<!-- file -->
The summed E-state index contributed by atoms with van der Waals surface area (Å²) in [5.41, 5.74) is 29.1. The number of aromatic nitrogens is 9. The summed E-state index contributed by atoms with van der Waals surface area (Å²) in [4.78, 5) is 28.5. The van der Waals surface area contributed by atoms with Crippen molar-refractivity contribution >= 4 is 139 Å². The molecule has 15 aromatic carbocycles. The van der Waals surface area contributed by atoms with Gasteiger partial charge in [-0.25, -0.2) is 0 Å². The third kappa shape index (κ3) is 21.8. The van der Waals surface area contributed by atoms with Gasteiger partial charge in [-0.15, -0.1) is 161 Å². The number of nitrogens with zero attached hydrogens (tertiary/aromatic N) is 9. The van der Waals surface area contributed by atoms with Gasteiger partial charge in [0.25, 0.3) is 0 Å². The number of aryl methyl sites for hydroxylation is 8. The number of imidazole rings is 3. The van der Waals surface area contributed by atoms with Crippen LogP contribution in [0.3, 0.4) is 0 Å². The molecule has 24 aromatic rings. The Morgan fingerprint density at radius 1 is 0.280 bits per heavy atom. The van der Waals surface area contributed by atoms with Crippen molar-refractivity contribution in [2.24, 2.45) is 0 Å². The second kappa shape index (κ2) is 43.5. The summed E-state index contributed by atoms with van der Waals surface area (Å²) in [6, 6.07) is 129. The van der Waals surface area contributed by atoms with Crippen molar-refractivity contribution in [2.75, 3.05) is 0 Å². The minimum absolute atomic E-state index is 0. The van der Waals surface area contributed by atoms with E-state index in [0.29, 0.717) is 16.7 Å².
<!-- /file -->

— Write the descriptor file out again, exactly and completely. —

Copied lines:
The summed E-state index contributed by atoms with van der Waals surface area (Å²) in [5.41, 5.74) is 29.1. The number of aromatic nitrogens is 9. The summed E-state index contributed by atoms with van der Waals surface area (Å²) in [4.78, 5) is 28.5. The van der Waals surface area contributed by atoms with Crippen molar-refractivity contribution >= 4 is 139 Å². The molecule has 15 aromatic carbocycles. The van der Waals surface area contributed by atoms with Gasteiger partial charge in [-0.25, -0.2) is 0 Å². The third kappa shape index (κ3) is 21.8. The van der Waals surface area contributed by atoms with Gasteiger partial charge in [-0.15, -0.1) is 161 Å². The number of nitrogens with zero attached hydrogens (tertiary/aromatic N) is 9. The van der Waals surface area contributed by atoms with Gasteiger partial charge in [0.25, 0.3) is 0 Å². The number of aryl methyl sites for hydroxylation is 8. The number of imidazole rings is 3. The van der Waals surface area contributed by atoms with Crippen LogP contribution in [0.3, 0.4) is 0 Å². The molecule has 24 aromatic rings. The Morgan fingerprint density at radius 1 is 0.280 bits per heavy atom. The van der Waals surface area contributed by atoms with Crippen molar-refractivity contribution in [2.24, 2.45) is 0 Å². The second kappa shape index (κ2) is 43.5. The summed E-state index contributed by atoms with van der Waals surface area (Å²) in [6, 6.07) is 129. The van der Waals surface area contributed by atoms with Crippen molar-refractivity contribution in [2.75, 3.05) is 0 Å². The minimum absolute atomic E-state index is 0. The van der Waals surface area contributed by atoms with E-state index in [0.29, 0.717) is 16.7 Å².